Home Arts A marriage and a country fall apart

A marriage and a country fall apart

by Elijah Bukreev January 26, 2016 0 comment

Documentary filmmaker Sean McAllister follows a Syrian family over the course of five years

Sean McAllister’s A Syrian Love Story got him a nomination for an Outstanding Debut by the British Film Academy, which is odd, considering that the filmmaker has been shooting documentaries since at least 1998. His projects are as daring as they are diverse—a portrait of Iraqis both during and after Saddam Hussein’s rule; a look at territorial disputes between Israel and Palestine; an account of a Japanese businessman who lost it all; and a document of an unfolding revolution in Yemen.

Raghda and her youngest son are reunited upon her release from a Syrian prison.

Raghda and her youngest son are reunited upon her release from a Syrian prison.

McAllister’s latest film is as much about Syria as it is about the family he follows in the course of five years. The filmmaker first finds the country in a state of apparent peace, and visits the site of Palmyra—since then destroyed by Daesh—on a tour trip, but soon decides to look for a better story, something that would be “gritty.” “Why are you looking for something negative?” a woman asks him when he decides to contact political prisoners. “Gritty doesn’t mean negative, gritty means real!” he replies.

Soon, McAllister is sitting in a bar with Amer, a political opponent of the Assad regime who will become one of his subjects, and friends, in the course of the events that will befall the country. The titular love story is between Amer and his wife Raghda, who met in prison as inmates. He saw her through a hole in the door, her face bloodied and swollen, and started talking to her every day through a pipe. It’s quite a story to share with their children, but Raghda is imprisoned again when she tries to share it with a larger audience in the form of a book.

McAllister films indoors—with the family—which gives the documentary an appearance of a home-made movie. The violence that happens on the outside is either displayed on the family television screen or described, in astonishing and graphic detail, as an unremarkable occurrence, which reflects that it has become commonplace, something to be expected. When a speech by Hillary Clinton is broadcast the family is glued to the screen—she is part of a completely different world, and might as well be speaking from another planet.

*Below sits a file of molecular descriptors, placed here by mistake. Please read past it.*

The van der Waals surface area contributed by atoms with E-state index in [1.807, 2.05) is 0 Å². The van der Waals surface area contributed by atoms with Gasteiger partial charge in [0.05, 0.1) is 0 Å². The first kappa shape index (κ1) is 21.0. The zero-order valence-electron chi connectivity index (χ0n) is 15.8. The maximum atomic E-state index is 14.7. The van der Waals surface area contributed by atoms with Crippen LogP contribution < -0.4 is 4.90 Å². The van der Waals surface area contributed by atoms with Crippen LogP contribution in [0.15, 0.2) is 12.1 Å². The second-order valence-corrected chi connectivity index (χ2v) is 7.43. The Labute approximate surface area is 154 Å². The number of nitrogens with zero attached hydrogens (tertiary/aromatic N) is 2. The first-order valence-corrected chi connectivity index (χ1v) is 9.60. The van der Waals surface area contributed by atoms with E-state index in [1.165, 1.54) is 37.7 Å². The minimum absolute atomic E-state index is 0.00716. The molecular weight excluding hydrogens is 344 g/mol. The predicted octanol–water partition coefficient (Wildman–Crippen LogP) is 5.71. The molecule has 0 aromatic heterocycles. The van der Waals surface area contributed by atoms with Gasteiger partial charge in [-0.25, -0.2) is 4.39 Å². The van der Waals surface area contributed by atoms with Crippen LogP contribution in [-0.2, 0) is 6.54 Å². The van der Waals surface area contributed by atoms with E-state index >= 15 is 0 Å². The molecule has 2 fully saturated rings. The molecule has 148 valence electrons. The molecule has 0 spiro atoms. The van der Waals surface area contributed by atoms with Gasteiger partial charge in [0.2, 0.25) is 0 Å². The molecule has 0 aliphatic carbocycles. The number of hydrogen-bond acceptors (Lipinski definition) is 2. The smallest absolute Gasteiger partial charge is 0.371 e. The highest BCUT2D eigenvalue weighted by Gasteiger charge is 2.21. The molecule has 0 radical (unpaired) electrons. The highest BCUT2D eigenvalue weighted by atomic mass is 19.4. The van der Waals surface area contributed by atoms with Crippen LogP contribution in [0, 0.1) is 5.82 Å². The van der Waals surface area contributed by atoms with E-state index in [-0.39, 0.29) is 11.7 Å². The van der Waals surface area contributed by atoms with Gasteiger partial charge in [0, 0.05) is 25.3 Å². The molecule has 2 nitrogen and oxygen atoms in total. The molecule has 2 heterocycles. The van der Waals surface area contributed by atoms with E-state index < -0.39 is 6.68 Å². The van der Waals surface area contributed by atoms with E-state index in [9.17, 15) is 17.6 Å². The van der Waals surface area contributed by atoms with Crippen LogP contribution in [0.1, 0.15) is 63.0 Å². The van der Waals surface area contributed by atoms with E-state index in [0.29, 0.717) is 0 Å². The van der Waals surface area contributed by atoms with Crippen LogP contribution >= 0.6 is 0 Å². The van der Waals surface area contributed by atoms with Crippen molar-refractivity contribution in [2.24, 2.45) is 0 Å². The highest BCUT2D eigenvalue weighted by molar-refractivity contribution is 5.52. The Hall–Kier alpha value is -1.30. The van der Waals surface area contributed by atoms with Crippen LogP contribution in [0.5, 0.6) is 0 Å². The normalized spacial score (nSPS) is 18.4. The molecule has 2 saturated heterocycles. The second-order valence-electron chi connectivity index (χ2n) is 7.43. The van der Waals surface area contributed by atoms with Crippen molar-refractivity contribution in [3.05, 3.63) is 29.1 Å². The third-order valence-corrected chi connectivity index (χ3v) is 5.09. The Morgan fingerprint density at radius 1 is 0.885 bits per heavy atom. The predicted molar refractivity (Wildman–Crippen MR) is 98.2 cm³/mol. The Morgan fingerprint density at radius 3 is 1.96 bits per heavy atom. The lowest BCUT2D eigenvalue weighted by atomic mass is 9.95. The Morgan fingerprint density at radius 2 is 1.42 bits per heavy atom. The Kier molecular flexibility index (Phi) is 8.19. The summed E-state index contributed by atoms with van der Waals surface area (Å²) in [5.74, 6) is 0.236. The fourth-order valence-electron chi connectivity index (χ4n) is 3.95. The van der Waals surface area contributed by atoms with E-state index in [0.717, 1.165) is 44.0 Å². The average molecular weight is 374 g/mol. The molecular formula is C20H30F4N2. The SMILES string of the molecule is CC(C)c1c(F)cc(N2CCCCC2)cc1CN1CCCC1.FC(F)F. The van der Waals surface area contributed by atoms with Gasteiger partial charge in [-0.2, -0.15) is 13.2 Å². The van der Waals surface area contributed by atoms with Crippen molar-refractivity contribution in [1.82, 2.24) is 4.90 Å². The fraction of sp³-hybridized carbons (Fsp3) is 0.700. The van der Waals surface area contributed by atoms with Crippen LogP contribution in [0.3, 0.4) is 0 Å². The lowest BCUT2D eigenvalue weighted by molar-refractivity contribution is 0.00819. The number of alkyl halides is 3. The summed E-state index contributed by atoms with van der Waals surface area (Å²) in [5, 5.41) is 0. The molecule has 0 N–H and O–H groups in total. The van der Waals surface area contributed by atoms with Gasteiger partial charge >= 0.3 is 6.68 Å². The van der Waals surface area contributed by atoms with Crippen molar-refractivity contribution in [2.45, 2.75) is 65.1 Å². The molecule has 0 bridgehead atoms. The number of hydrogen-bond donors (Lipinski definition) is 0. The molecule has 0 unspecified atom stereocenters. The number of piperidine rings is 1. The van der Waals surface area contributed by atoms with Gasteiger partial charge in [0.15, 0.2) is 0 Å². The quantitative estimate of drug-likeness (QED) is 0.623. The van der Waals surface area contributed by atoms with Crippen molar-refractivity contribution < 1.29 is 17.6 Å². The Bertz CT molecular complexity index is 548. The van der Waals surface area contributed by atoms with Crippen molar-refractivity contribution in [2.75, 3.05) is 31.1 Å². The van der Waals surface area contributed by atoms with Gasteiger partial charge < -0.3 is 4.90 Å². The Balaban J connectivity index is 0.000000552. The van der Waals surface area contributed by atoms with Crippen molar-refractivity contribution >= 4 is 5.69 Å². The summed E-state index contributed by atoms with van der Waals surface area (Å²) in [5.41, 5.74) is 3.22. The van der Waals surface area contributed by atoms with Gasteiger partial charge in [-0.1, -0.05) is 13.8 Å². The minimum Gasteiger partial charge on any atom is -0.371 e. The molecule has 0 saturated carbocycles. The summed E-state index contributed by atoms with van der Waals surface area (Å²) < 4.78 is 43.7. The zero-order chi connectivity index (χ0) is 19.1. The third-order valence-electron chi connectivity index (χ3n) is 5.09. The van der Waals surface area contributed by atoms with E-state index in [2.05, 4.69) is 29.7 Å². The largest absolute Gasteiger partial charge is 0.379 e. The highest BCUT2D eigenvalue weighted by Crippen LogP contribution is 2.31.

Raghda is eventually freed, but it is McAllister who is arrested. The footage found on his camera is a threat to the family, so they must drop everything and travel to Lebanon as refugees. When the filmmaker is released, he reconnects with the family and their story resumes. It becomes clear that the couple’s marriage is falling apart. Amer wants no more than a quiet life and dreams of Europe, while Raghda, a freedom fighter, cannot adapt to any other existence and feels that she has abandoned her cause. “She cannot be Che Guevara and a mother,” says Amer when she leaves them to reconnect with the revolutionary movement.

What the documentary does best is show a division within Syrian society, and people’s reaction to the conflict. One of the couple’s sons showcases a particularly poignant progression. As the film starts, he declares himself ready to fight the regime, but several years later, from France, he reflects on the fact that a comfortable life is not easy to give up. “Nobody wants to build this [country, Syria,] again. Everybody wants to go out … I will stay in France.”

A Syrian Love Story will screen on Feb. 1 at 7 p.m. in H-110, in the presence of director Sean McAllister and protagonist Amer Daoud.

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